GitHub Data Challenge II

GitHub’s public timeline contains a wealth of knowledge about contributions to open source software from all over the world. It’s pretty typical to see over ten thousand contributions of some sort every hour! I decided to focus on the top 200 repositories (by forks) only in order to have a more manageable set of data. Each comment, pull request or commit is tied to a repository which in turn usually has a primary language associated with it. Contributions from folks who didn’t provide a location were ignored and OpenStreetMap’s Nominatim service was used to geocode locations into latitude and longitude for those who did say where they coding from.

If you aren’t from New York City or San Francisco and you contributed to a top 200 repository, you can probably find your own commits if you zoom in enough.


Not all events are created equal. Watching a repository is not the same as committing code or opening issues. In general, I tried to calculate contributions based on the same criteria GitHub uses but I think I’m not introspecting commits and pull requests as deeply as they are. Typically, for larger repositories, users commit to their own forks — which I ignore — and later send pull requests which I’m counting. However, this discounts a large fork which merged many commits to be worth the same as a one line pull request. The person who actually merges the pull request gets the same credit as the author which actually makes sense when I gave it a second thought.

One way to improve my accounting of contributions would be to look at the actual repositories to see which commits to forks ended up in the “main line”. For a repository that actually uses GitHub virtually all commits end up in the main repository through pull requests or via somebody with permission to push directly which appear in the data. For a repository like Linux which only stores code on GitHub and doesn’t accept pull requests it would be nice to actually analyze the commit history. I bet most of the Linux contributors have GitHub accounts to attribute their work to.


Geocoding messy data is well… messy. The location field for users on GitHub is simply a fill-in-the-blank field and users can type anything in there from their city to their university to an IRC channel. Sometimes people just type in a country name which is fine for Singapore but doesn’t really narrow it down too much for Canada. The locations listed for contributors on the top 200 repositories was surprisingly clean, however. It wasn’t without somewhat humorous errors though.


Github Timeline and Social Coding

The Github public timeline is up on bigquery and I decided I’d play around with it. I created this visualization which is a first (alright, like eighth) try at measuring “how social” a project really is. The colors correspond to different programming languages and the size of the arc is based on the number of distinct collaborators on a project.

Other attempts

I thought about looking only at Pull Requests. It does uncover some interesting projects which have a lot of pull requests. I think this penalizes projects like Linux which doesn’t really have pull requests. Also, I wasn’t sure code submissions alone were exactly what I was looking for. I also briefly looked at only merged pull requests. I ended up filtering out projects with no stated language partially because there were a number of projects that just had common names (eg. “test).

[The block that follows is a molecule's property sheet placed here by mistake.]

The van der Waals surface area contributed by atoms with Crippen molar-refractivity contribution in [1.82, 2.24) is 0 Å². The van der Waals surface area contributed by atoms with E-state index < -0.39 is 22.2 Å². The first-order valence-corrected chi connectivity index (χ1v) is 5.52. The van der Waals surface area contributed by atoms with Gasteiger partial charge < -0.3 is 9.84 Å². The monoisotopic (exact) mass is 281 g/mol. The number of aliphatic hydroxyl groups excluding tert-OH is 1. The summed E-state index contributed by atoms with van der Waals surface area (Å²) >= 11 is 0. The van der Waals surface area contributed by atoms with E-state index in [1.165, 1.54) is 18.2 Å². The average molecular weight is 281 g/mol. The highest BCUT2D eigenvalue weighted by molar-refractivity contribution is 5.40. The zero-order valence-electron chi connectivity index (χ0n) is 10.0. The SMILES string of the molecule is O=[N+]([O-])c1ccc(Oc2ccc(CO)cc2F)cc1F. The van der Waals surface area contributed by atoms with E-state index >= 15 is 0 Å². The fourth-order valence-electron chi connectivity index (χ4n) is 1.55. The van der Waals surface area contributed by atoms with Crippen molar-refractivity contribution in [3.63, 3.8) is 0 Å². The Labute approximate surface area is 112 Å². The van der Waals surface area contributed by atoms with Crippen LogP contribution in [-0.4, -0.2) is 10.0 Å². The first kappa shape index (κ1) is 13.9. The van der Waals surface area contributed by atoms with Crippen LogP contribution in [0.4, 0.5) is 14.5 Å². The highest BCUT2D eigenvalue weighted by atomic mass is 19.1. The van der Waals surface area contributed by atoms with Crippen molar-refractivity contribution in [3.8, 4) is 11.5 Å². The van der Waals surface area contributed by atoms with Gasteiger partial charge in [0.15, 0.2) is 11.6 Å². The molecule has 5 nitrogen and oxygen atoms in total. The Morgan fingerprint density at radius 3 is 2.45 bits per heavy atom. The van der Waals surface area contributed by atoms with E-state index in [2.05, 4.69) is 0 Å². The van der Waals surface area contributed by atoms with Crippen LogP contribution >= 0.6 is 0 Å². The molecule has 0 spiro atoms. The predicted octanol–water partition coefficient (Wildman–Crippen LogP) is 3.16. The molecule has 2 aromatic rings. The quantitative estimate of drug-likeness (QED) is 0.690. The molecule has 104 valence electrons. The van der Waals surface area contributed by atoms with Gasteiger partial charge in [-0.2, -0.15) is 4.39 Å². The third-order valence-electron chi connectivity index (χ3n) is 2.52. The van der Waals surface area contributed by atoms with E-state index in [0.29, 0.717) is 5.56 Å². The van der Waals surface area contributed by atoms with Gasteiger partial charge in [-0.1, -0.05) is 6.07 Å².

While doing this, I figured I would have heard of the most social projects, but that there would be a lot of projects I’d never heard of for a variety of reasons. Some projects can get a lot of watchers, forks, comments or issues from an entirely separate group of people from the people I follow.

Most social projects by language

The visualization has the full dataset, but here’s a taste of the data:

  • C – php-src, linux, mruby
  • C++ – mosh, mysql, fr_public
  • JavaScript – bootstrap, meteor, jquery-file-upload
  • PHP – symfony, codeigniter, foundation
  • Python – django, legit, flask
  • Ruby – sample_app, rails, first_app

Sparklines in D3

A couple weeks ago, Protovis, a visualization library I’d been using was deprecated in favor of D3 and I thought I’d share some of the work I’d done porting visualizations from the old to the new.

One example that Protovis has for which there is no corresponding tutorial is sparklines. This sparkline shows the San Diego Padres’ first 100 games of the 2011 season. Up ticks are wins and down ticks are losses. Red ticks show shutouts. This is similar to the visualization in Tufte’s “Beautiful Evidence” p. 54.

I created another simple visualization for the National League West. This shows all five teams of the NL West on a single graphic. It is pretty easy to adapt this code to a single sparkline. So far I have been fairly pleased with D3’s performance and the ease of use.

Visualizing Data: Startup Edition

Lately, I’ve been working on visualization some security data we have at work. While I can’t share exactly what I’m doing, I thought I’d share a little of what I’m doing.

I created a treemap of technology company market capitalization data as of today using Protovis. The different colors correspond to different sub-sectors. The startup data is hazy as there’s no publicly available market and I did the best I could. My goal was to compare the size of these technology companies and see if I could see anything interesting. One interesting note is that Facebook is about as big as the combined rest of the startups. Google and IBM rule the services world. Apple rules the hardware world, but I’m not sure I’d classify them as a hardware company.

Regardless, enjoy!